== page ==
Children’s Eye Health and Safety Month: What NJ Parents Should Know

Children's Eye Health And Safety Month: What New Jersey Parents Should Know

August is Children’s Eye Health and Safety Month.  Children’s Eye Health and Safety Month began when Prevent Blindness America (PBA) declared the month’s recognition in an effort to educate parents on the importance of their children’s healthy vision.


NJ Top Docs reached out to a few of our reviewed and approved healthcare providers to see what systems currently exist for protecting our children’s vision.


NJ Top Doc, Dr. Benjamin Rosenblum of Advocare Atrium Pediatrics, understands that “as pediatricians the importance of vision screening in very young children to detect early problems that can lead to vision loss. Treating these problems is much easier if you address them before the vision loss occurs.

We can refer such patients to a pediatric ophthalmologist for proper evaluation and treatment. We start formal vision screening on children at one year of age. This is in addition to our examination of the eyes at every preventative care visit starting at birth. We do formal vision screening with instruments that have become available in the last several years.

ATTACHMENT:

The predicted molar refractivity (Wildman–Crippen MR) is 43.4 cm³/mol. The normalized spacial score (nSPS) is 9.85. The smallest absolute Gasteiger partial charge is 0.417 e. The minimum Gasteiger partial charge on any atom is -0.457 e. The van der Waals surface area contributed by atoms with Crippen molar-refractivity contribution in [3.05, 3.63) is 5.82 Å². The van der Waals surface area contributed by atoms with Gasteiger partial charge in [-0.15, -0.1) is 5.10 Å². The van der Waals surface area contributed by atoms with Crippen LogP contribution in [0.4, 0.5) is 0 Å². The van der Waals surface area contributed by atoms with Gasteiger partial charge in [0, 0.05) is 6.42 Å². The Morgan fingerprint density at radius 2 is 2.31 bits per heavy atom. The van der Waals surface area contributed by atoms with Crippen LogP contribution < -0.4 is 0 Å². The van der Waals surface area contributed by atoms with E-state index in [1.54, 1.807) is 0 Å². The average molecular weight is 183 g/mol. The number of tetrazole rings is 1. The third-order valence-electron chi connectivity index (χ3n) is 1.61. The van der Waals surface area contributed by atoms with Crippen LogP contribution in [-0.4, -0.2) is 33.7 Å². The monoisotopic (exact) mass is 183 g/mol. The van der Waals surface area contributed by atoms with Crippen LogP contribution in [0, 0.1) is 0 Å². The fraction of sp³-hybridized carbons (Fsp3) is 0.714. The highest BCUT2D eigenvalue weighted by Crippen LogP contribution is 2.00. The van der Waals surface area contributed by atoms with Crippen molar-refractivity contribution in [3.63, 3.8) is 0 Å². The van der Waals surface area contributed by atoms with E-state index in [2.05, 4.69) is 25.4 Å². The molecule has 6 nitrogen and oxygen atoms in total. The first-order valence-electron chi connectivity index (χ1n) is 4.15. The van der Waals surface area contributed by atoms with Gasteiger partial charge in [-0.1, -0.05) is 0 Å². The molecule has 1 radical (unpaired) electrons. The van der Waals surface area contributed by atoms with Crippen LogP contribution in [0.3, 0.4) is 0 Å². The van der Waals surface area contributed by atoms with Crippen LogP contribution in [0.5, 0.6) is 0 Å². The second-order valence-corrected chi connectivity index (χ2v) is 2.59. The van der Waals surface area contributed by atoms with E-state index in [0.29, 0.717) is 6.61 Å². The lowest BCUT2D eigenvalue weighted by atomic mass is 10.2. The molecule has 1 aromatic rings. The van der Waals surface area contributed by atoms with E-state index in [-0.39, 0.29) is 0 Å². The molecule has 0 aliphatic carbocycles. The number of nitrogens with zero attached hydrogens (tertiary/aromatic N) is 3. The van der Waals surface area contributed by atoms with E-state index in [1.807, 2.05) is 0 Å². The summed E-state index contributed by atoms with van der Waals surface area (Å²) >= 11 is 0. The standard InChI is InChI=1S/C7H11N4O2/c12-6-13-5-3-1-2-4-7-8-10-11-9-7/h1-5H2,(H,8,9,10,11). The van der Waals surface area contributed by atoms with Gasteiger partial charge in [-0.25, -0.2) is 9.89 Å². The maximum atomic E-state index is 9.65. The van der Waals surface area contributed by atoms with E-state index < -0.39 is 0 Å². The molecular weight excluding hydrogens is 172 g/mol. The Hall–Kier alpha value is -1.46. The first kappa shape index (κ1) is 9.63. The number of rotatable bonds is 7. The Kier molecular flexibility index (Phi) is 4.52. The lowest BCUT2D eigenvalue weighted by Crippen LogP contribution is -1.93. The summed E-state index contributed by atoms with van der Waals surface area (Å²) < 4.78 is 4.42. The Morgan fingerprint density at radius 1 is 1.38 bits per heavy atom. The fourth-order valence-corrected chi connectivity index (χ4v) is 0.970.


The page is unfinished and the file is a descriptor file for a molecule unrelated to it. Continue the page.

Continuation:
These instruments allow us to detect potential problems that we are unable to detect with routine physical examinations and at ages before children can read standard eye charts. Thus, these instruments provide an exciting addition to our ability to prevent and detect eye disease in young children.”


NJ Top Doc, Dr. Ed Decker MD stresses the importance of eye protection when participating in activities like sports. “By simply wearing sports eyewear like Rec Specs, you can protect your child’s eyes from injury and possible loss of vision. I see too many injuries that result in loss of eyesight which could have been prevented.”


According to Prevent Blindness America, getting a child’s vision tested can lead to greater success in school due to the majority of learning occurring in a visual manner. In fact, some students with learning disabilities may be misdiagnosed and may actually only be suffering from vision problems.


According to NJ Top Doc, Dr. Alon Baker of Advocare Woolwich Pediatrics , his office uses a vision screener which enables him to quickly and easily detect vision issues on patients as young as 6 months of age.


“I would say one of the best ways to promote eye health for children would be to emphasize that children starting kindergarten should have a formal eye examination with either a general ophthalmologist or pediatric ophthalmologist. At this age children with amblyopia and/or strabismus, that was not picked up by their pediatrician, still have plenty of time to address these issues before their visual system is fully developed.” NJ Top Doc, Dr. Christopher R. Bruno of The Eye Center


If you notice your child is frequently rubbing their eyes, squinting, tilting or thrusting their head forward, has trouble reading within a close proximity, or blinks more than usual – be aware that these are all signs that there may be a vision problem. If your child is exhibiting these behaviors, we recommend that you meet with one of our reviewed and approved healthcare providers.


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